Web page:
Thomas' experienced world was the Northern and Western quadrants of the world as he knew it. The North and West then had the South and East as its opposite. Persons, states, animals, plants, and minerals were fairly pedestrian in the Northern and Western quadrants of his experience and he describes them as such. And that meant that these same things would be opposite in the Southern and Eastern quadrants of the world. They would be exotic, marvels with strange and unaccountable properties. They would look strange and act strange, and be redolent with occult features unheard-of in the parts of the world that Thomas knew, even if his world was full of miracles and wonders by our contemporary standards and expectations. The North and West was wet and cold. The South and East was hot and dry. Life in the North and West was hard, with most eking out a bare existence against the looming spectre of starvation and death. Life in the South and East was soft. Cities were made of gold; people from the highest to the lowest lived effortless lives of torpid ease. People in the North and West were fair skinned, people in the South and East were swarthy. People in the North and West were morally striving. People in the South and East were morally indolent. You get the picture.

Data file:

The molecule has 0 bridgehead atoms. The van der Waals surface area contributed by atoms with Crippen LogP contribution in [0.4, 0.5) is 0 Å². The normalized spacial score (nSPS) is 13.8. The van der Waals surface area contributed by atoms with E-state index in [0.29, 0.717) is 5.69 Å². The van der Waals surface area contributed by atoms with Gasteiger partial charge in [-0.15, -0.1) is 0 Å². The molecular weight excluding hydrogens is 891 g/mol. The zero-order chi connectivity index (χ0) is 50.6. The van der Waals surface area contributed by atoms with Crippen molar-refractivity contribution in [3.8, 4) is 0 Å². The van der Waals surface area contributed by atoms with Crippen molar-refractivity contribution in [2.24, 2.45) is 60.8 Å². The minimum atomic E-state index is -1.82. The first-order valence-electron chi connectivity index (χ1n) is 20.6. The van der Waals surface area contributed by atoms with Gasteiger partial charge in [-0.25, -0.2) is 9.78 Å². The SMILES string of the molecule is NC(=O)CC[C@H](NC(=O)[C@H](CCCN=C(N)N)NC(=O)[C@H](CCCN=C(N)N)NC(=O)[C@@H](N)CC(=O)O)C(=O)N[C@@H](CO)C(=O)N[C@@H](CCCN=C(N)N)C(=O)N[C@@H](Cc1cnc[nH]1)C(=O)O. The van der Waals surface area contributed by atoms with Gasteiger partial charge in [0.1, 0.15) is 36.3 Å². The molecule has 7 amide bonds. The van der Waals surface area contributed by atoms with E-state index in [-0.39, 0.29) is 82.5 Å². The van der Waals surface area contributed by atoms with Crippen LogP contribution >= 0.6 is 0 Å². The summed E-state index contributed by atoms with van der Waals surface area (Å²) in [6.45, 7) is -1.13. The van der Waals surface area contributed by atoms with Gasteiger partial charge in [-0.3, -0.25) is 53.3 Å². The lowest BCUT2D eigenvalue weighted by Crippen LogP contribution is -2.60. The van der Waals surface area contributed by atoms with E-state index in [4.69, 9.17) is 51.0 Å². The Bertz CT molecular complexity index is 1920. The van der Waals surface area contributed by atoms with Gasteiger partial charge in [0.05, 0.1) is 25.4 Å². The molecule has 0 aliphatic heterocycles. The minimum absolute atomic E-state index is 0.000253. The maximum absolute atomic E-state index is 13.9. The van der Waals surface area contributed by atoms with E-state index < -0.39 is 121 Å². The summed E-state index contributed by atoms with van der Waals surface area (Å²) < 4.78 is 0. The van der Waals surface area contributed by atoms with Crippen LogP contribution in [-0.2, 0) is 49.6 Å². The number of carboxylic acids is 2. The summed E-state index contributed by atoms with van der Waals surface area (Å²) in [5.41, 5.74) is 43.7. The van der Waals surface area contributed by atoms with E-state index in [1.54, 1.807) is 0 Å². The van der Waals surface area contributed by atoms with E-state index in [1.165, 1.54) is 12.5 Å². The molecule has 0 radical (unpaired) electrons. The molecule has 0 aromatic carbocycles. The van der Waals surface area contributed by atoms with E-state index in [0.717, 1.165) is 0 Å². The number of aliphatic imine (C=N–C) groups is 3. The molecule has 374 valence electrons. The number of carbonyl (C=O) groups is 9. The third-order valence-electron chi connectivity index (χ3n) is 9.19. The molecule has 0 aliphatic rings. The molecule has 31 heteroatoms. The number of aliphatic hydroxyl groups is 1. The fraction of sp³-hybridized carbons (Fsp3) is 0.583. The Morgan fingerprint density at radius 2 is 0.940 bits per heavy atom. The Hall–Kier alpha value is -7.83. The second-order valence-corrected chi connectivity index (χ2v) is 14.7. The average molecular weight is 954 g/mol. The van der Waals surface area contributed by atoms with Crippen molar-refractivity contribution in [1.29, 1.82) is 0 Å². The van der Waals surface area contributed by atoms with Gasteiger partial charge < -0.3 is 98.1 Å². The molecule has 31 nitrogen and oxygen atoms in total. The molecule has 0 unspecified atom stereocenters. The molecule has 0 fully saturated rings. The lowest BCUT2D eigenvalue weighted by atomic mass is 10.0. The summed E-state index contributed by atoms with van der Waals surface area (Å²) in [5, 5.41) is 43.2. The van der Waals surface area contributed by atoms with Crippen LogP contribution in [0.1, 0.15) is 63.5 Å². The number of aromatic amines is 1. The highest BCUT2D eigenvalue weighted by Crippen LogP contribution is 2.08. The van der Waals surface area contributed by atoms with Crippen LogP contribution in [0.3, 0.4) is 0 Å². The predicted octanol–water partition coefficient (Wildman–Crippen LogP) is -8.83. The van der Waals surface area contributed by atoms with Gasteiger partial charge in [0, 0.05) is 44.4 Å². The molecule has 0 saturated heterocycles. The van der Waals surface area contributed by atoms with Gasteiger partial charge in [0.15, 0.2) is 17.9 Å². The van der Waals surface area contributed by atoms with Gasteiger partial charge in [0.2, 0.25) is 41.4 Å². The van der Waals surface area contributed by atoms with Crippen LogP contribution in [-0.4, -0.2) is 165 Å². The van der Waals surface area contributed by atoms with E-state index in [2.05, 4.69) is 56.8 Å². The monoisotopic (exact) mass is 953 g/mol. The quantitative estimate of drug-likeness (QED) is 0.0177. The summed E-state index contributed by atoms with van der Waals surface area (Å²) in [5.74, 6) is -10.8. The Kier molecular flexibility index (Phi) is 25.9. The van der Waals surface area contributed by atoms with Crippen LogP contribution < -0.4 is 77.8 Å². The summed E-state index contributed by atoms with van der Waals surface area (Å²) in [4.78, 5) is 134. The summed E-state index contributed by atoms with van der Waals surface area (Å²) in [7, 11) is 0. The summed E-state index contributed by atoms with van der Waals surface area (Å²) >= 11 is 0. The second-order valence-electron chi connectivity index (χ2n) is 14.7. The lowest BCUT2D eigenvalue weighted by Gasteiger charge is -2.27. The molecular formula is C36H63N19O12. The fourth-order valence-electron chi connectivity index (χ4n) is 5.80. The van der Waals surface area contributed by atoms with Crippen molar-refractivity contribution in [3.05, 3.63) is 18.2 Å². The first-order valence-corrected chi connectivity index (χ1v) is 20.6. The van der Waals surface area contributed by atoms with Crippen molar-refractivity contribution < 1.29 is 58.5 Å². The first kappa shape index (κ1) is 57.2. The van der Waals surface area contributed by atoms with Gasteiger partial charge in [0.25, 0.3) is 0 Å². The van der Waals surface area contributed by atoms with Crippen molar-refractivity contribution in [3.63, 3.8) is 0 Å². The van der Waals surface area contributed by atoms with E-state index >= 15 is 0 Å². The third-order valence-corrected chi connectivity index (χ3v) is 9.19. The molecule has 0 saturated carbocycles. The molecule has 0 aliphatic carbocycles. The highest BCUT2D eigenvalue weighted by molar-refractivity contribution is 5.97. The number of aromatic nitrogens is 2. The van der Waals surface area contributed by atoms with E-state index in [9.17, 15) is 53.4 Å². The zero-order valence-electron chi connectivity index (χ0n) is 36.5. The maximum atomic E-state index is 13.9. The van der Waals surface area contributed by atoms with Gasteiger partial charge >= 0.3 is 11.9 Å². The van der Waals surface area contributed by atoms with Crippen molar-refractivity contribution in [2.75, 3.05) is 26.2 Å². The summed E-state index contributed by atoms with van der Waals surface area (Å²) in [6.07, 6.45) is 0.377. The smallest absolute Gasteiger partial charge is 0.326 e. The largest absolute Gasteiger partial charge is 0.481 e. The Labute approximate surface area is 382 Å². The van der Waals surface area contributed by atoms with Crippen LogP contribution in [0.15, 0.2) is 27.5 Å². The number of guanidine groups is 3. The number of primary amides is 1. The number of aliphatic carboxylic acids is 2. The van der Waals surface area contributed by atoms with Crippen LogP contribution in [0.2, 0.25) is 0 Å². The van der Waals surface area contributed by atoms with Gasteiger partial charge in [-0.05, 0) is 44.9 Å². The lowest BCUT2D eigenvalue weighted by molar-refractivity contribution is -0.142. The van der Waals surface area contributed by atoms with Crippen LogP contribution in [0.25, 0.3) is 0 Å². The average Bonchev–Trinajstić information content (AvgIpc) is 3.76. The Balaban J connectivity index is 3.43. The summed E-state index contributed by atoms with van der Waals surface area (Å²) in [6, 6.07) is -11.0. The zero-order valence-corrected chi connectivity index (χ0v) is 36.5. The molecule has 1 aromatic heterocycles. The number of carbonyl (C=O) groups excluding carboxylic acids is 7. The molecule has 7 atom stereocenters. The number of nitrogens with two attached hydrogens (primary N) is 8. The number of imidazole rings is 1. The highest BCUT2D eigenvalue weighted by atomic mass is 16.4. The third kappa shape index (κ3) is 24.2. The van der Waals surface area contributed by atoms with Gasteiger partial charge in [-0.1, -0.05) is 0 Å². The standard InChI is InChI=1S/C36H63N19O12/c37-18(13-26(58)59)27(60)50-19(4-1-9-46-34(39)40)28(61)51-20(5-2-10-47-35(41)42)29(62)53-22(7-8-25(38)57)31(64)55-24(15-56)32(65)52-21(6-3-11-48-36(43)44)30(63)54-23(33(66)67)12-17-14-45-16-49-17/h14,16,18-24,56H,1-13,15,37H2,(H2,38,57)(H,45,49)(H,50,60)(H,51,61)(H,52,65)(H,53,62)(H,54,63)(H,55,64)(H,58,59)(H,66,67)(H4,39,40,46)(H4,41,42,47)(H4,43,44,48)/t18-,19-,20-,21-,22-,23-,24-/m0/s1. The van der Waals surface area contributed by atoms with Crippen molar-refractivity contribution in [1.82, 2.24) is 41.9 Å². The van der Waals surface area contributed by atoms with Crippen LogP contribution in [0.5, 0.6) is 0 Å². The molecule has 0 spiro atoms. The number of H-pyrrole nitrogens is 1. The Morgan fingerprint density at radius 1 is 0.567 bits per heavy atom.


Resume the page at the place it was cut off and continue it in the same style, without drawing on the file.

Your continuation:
There is a logic to the world that guides Thomas of Cantimpré’s pen. It is a logic that is far older than him, and would far outlive him. It can be seen in the ancient Greek travellers’ reports that so interested Heroditus and in the soldiers' reports that interested the later Roman historian Tacitus. It is the logic at work in the early modern travellers’ reports to the Far East that set the European imagination alight in the 16th through the 18th centuries that Donald Lasch chronicled in the multivolume Asia in the Making of Europe. These were of course the centuries when Europe and its offspring forged a colonial logic that had room for the institution of slavery ironically (or perhaps not) just when the natively [Western] European species of unfreedom were disappearing. 

I am betting that here, in Thomas’s Liber de natura rerum, we witness a depth of expectation about the world that is operative in the scourge of colonialism and racism, marking the modern history and everyday life of European societies and the many colonies they founded. I am wondering whether it is a logic we should watch for in our subsequent examinations? I am wondering if we should ask whether this logic is a peculiarly Western logic or whether it can be found at play in other civilizations of the globe? These are a few questions that thinking about Thomas of Cantimpré’s Liber de natura rerum for the first time in years has left me with. I think of them as interesting, even worthwhile, and so I leave them with you.

Bob Sweetman holds the H. Evan Runner Chair in the History of Philosophy at the Institute for Christian Studies. He is a trained medievalist specializing in Dominican thought (philosophical, theological, pastoral, mystical) in the thirteenth century. He is particularly interested in the interaction of these different discourses in the thought of Thomas Aquinas, Meister Eckhart, and others. He also is interested in the florescence of women’s contemplative thought and writing that Dominicans supported. He brings these interests and competencies into contact with the Reformational tradition of Christian thought by using them to examine D.H.Th. Vollenhoven’s “problem-historical” historiography of the history of philosophy.